– a three-part series
Medical device innovation is a key performance indicator (KPI) for the medical device manufacturing industry. Device companies are driven to continuously innovate their processes, to ensure quality, regulatory compliance, and short time-to-market for new products, and the speed of product innovation seems faster than we have seen it before.
We’ve identified several areas where the speed of innovation is creating challenges for our customers in the medical device manufacturing field.
Because of stricter performance requirements, testing requirements are also becoming more complex. Our customers in the medical device manufacturing industry have been looking for the ability to analyze real-time test result trends to anticipate necessary changes before a full-line stoppage is necessary. Additionally, test specifications are changing. Low-pressure requirements are becoming even lower in terms of test parameters, and high-pressure requirements are becoming higher.
Leak testers need to be able to accommodate multiple steps in the testing process, while maintaining high repeatability with optimal resolution and sensitivity. They must have two-way communication to the network, to send real time test results and analytics.
It is pretty common for medical devices to have unusual geometries, including tubes, valves, stopcocks, transducers, enclosures, and components within components. Because each part of a product needs to be tested, the testing process can become complex. Often, multifunctional testing is required, with leak testers being able to accommodate a wide variety range of tests, including pressure, vacuum, flow, occlusion, burst, and crack. Part integrity testing is also often a requirement, to ensure performance by verifying welds, assembly, and builds.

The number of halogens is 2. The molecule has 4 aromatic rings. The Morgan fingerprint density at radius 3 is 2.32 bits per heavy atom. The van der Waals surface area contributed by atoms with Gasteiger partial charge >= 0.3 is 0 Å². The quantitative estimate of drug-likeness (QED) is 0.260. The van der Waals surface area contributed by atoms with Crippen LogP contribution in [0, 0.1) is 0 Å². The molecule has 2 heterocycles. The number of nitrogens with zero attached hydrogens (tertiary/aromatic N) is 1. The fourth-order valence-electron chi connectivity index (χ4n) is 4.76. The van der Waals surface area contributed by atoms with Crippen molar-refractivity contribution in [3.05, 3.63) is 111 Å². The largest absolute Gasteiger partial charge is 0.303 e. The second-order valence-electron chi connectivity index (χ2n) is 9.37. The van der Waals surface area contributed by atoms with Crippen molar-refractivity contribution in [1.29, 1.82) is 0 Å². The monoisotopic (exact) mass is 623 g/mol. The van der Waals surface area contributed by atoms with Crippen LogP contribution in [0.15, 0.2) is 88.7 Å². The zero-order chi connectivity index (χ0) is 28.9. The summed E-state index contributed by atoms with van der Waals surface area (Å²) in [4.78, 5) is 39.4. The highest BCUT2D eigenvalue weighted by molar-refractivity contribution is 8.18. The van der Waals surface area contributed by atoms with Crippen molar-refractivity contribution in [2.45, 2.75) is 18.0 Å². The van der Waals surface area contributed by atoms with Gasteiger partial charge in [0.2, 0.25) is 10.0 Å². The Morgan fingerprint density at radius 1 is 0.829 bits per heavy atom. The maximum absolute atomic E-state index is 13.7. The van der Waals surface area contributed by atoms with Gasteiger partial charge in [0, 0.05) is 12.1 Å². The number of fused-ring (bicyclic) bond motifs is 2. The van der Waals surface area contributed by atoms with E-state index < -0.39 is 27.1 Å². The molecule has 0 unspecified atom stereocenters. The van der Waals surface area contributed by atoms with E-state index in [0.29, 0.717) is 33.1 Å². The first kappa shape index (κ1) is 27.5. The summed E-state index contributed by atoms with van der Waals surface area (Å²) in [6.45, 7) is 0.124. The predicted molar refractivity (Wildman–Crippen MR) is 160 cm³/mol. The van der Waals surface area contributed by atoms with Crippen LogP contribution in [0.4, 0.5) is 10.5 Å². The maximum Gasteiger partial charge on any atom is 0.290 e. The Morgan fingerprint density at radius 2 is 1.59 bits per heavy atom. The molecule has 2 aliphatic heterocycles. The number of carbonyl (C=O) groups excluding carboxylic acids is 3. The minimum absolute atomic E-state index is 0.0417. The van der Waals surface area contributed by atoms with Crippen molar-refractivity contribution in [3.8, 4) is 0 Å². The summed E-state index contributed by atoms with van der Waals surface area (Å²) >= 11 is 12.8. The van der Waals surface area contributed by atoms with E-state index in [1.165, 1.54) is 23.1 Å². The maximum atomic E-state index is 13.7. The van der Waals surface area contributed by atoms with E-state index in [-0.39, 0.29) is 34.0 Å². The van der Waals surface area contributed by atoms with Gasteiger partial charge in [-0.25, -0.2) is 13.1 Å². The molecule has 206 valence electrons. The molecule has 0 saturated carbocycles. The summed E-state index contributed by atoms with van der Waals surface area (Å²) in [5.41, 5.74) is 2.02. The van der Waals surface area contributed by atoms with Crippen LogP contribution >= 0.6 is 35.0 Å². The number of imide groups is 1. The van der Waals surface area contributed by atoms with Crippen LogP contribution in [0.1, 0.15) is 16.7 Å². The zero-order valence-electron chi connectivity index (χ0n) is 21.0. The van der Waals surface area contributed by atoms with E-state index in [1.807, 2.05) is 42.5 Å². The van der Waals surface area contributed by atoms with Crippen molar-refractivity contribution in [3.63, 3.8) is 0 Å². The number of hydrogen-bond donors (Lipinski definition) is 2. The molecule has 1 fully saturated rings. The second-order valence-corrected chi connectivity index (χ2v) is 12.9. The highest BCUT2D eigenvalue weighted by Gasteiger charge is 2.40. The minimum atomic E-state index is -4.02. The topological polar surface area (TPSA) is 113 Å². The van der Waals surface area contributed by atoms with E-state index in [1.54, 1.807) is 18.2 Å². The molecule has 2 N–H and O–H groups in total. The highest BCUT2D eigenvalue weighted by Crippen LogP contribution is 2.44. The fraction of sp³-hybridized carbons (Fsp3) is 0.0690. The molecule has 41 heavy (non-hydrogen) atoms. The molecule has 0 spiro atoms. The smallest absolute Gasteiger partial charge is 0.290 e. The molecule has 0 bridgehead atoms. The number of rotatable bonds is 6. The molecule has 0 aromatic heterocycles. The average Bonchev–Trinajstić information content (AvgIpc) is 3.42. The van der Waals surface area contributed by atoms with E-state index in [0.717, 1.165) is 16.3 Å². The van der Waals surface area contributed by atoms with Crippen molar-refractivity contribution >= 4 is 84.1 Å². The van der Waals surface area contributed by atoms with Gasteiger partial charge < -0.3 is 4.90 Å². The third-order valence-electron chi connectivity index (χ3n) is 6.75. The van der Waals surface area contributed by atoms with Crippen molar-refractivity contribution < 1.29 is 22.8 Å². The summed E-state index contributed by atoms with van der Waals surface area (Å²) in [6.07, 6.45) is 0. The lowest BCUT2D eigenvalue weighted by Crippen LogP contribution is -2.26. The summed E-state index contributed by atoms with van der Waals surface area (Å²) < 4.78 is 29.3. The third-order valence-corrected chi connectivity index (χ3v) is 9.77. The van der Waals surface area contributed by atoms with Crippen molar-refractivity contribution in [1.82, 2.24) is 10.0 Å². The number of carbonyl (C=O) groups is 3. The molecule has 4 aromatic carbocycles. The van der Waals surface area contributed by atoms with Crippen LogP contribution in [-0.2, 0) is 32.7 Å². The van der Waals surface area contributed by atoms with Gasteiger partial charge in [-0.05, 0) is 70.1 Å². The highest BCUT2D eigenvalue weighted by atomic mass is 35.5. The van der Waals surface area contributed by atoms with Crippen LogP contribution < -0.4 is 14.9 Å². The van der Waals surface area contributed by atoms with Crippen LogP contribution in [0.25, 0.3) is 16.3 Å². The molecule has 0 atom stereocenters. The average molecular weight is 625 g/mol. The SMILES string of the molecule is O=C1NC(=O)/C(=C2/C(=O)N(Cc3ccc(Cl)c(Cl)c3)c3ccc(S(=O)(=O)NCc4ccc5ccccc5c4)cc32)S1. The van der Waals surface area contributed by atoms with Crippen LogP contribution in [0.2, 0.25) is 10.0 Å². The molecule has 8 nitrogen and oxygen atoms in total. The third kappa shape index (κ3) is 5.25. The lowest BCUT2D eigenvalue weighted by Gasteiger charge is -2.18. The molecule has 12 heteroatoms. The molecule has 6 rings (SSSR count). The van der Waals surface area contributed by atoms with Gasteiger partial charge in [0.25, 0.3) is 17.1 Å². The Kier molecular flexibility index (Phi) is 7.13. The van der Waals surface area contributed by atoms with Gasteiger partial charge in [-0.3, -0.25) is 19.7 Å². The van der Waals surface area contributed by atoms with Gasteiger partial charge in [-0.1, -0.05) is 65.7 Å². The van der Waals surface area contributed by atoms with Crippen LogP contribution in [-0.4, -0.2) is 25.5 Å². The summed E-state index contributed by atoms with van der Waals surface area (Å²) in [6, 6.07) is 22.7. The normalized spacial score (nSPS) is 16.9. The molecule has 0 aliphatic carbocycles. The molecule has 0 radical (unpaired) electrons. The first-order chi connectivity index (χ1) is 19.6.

It’s important to make sure your leak tester accommodates a wide range of multifunctional testing, while maintaining the highest levels of performance, fast cycle times, and high repeatability.
Medical devices are becoming smaller to reduce patient pain and accommodate a hospital-to-home treatment model. Smaller devices, however, require higher pressures to get the same amount of flow or performance. Leak testers should be able to handle increasing pressures of >500 psi, as well as lower leak rates.
Because product validation is expensive, medical device manufacturers want to avoid a requirement for revalidation. This means that processes cannot change once they have been validated. Leak testers must be able to be duplicated with the same parameters and software, and the operation must take place in a highly controlled environment.
It’s important to use a leak tester with a very long lifecycle, with cradle-to-grave support. The leak test solution needs to be high quality, scalable, and globally supported, with many language options.
Written by Joe Pustka, Director of Applications Engineering.